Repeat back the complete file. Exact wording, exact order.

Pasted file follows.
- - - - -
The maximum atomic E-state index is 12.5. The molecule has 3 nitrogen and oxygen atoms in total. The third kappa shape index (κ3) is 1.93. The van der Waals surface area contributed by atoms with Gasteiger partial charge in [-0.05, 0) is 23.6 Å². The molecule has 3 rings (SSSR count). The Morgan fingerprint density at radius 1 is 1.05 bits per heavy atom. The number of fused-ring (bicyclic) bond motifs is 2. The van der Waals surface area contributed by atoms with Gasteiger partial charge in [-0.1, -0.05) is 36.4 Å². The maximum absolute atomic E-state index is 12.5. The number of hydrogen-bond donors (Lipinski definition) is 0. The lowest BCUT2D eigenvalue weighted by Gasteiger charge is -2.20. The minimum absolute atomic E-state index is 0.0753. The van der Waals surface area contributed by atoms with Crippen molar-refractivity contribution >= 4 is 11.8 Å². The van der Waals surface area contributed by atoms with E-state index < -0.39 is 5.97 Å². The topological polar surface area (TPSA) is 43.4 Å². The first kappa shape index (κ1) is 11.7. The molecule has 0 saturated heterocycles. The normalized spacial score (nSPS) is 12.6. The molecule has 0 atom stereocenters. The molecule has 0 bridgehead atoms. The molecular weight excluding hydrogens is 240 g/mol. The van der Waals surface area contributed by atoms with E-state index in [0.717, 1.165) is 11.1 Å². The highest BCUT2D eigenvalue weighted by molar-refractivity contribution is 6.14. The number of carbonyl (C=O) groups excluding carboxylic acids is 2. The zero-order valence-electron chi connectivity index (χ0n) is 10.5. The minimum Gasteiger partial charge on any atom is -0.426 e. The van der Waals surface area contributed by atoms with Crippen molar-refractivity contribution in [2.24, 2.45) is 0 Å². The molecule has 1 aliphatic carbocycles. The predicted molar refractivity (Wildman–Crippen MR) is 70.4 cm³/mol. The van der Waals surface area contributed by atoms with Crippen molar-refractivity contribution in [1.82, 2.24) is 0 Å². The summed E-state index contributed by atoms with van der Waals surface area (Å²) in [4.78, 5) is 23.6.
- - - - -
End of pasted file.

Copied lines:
The maximum atomic E-state index is 12.5. The molecule has 3 nitrogen and oxygen atoms in total. The third kappa shape index (κ3) is 1.93. The van der Waals surface area contributed by atoms with Gasteiger partial charge in [-0.05, 0) is 23.6 Å². The molecule has 3 rings (SSSR count). The Morgan fingerprint density at radius 1 is 1.05 bits per heavy atom. The number of fused-ring (bicyclic) bond motifs is 2. The van der Waals surface area contributed by atoms with Gasteiger partial charge in [-0.1, -0.05) is 36.4 Å². The maximum absolute atomic E-state index is 12.5. The number of hydrogen-bond donors (Lipinski definition) is 0. The lowest BCUT2D eigenvalue weighted by Gasteiger charge is -2.20. The minimum absolute atomic E-state index is 0.0753. The van der Waals surface area contributed by atoms with Crippen molar-refractivity contribution >= 4 is 11.8 Å². The van der Waals surface area contributed by atoms with E-state index < -0.39 is 5.97 Å². The topological polar surface area (TPSA) is 43.4 Å². The first kappa shape index (κ1) is 11.7. The molecule has 0 saturated heterocycles. The normalized spacial score (nSPS) is 12.6. The molecule has 0 atom stereocenters. The molecule has 0 bridgehead atoms. The molecular weight excluding hydrogens is 240 g/mol. The van der Waals surface area contributed by atoms with E-state index in [0.717, 1.165) is 11.1 Å². The highest BCUT2D eigenvalue weighted by molar-refractivity contribution is 6.14. The number of carbonyl (C=O) groups excluding carboxylic acids is 2. The zero-order valence-electron chi connectivity index (χ0n) is 10.5. The minimum Gasteiger partial charge on any atom is -0.426 e. The van der Waals surface area contributed by atoms with Crippen molar-refractivity contribution in [2.24, 2.45) is 0 Å². The molecule has 1 aliphatic carbocycles. The predicted molar refractivity (Wildman–Crippen MR) is 70.4 cm³/mol. The van der Waals surface area contributed by atoms with Crippen molar-refractivity contribution in [1.82, 2.24) is 0 Å². The summed E-state index contributed by atoms with van der Waals surface area (Å²) in [4.78, 5) is 23.6.